THE HISTORY OF MADAGASCAR VIEWED BY MTTC
The documents we have are first writings from old Arab navigators and traders on the coast of eastern Africa from the eighth century of our era. They agree in general with the archaeological discoveries which show that Indonesian passenger lived or attended Madagascar from the sixth century AD
The language supports this argument by pointing out the similarities between many lexical items and grammatical Malagasy language and those of Sumatra and Borneo. In addition, Bantu of East Africa have spread to both Madagascar and Comoros and the meeting of these two trends has created a population that, by osmosis and miscegenation, by facts Bantu were able to receive a designation Austronesian and vice versa.
Of these rather obscure origins of our prehistory, we come to the fifteenth century when the first kingdoms are set up in various villages of Imerina and Sakalava. They gradually consolidate and at the end of the seventeenth century, we come to the great king Andrianampoinimerina who unified under his authority the majority of Imerina. His son Radama extended the kingdom to the sea and unified most of the island. It was welcomed by Western countries as “King of Madagascar.” The sovereign who succeeded him is his wife who came to the throne under the name Ranavalona. It follows a period of intense xenophobia and religious intolerance. Radama II, son of Radama I succeeded his mother in 1862, but because of his policy of opening up too much abroad, he was assassinated less than a year later. After him successively come three queens Rasoherina, his widow, Ranavalona II and Ranavalona III, all three espoused by Prime Minister Rainilaiarivony commoner who was intransigent in foreign policy.
France which Madagascar has been given to during the Congress of Berlin, exerts enormous pressure on the last queen ended up in removing her and integrate the country within the French colonial empire in 1896. The sixty-four years after colonization are various attempts to regain independence. The most bloody, that of 1947, resulting in nearly 80,000 deaths, almost all Malagasy. In 1960, weary of the war in Indochina, General de Gaulle’s France finally granted the independence desired by the population.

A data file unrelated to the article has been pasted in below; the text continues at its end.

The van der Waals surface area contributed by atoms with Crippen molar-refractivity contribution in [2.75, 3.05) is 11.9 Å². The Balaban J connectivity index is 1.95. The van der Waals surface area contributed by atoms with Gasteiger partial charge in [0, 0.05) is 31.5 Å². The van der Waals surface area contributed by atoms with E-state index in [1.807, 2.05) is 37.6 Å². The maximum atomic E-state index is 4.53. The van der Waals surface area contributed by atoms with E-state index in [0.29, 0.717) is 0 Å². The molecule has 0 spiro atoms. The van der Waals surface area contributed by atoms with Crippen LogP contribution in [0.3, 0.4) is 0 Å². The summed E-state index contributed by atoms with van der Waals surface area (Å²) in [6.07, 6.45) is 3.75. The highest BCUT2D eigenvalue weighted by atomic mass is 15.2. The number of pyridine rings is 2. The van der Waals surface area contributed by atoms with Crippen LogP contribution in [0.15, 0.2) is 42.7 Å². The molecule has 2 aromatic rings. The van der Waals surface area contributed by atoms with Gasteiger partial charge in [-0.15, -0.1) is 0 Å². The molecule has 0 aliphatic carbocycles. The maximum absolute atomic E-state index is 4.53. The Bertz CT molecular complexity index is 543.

The First Republic, considered by all as a period of neocolonialism, only lasts until 1972. Just then a three-year transition replaced it during which the people entrust the reins of power to the Supreme Council of Revolution (CSR) led by the army.
In 1975, CSR President Didier Ratsiraka was elected President of the Republic on a social program called “Red Book” which is almost worth state constitution. Strongly inspired by the principles of North Korean Djoutché, this program allows a despotic government and fails to revive the economy of the country in 1991 after a series of general strikes and mass demonstrations in the capital streets which were violently suppressed by law enforcement officials - the President of Madagascar began a democratization of the regime, with the establishment of a transitional government.
A referendum held in 1992, establishes a new constitution so that the presidential election of 1993 saw the advent of Medical Professor Albert Zafy, chosen for his integrity, but unable to control corruption, causing his removal. This allowed the former Admiral President to come back to power in 1996 and promote a “republic humanist and environmentalist.”
The 2001 presidential election between Admiral Dider Ratsiraka and Marc Ravalomanana, an industrial billionaire and former mayor of the capital and the results are contested by Ratsiraka supported by France and the Organization of the African Union, but a fresh vote recount confirms that Ravalomanana had indeed been elected in the first round. Recognized by the United States followed by the entire international community and finally by France, he is conducting an investigation into crimes committed under his predecessor who chose exile in France. Once properly seated in power, he enacts a “Madagascar Action Plan” focuses on the liberal capitalism and began to restore the country’s economy. This long process has become possible due to the cancellation of bilateral and multilateral debts accumulated for over 40 years. Founding member of the Organization of African Unity, the country had, since 1985, joined the Common Market for Eastern and Southern Africa (COMESA), and in 2005 he was admitted to the Community Development Southern Africa (SADC), which gives him a good fame.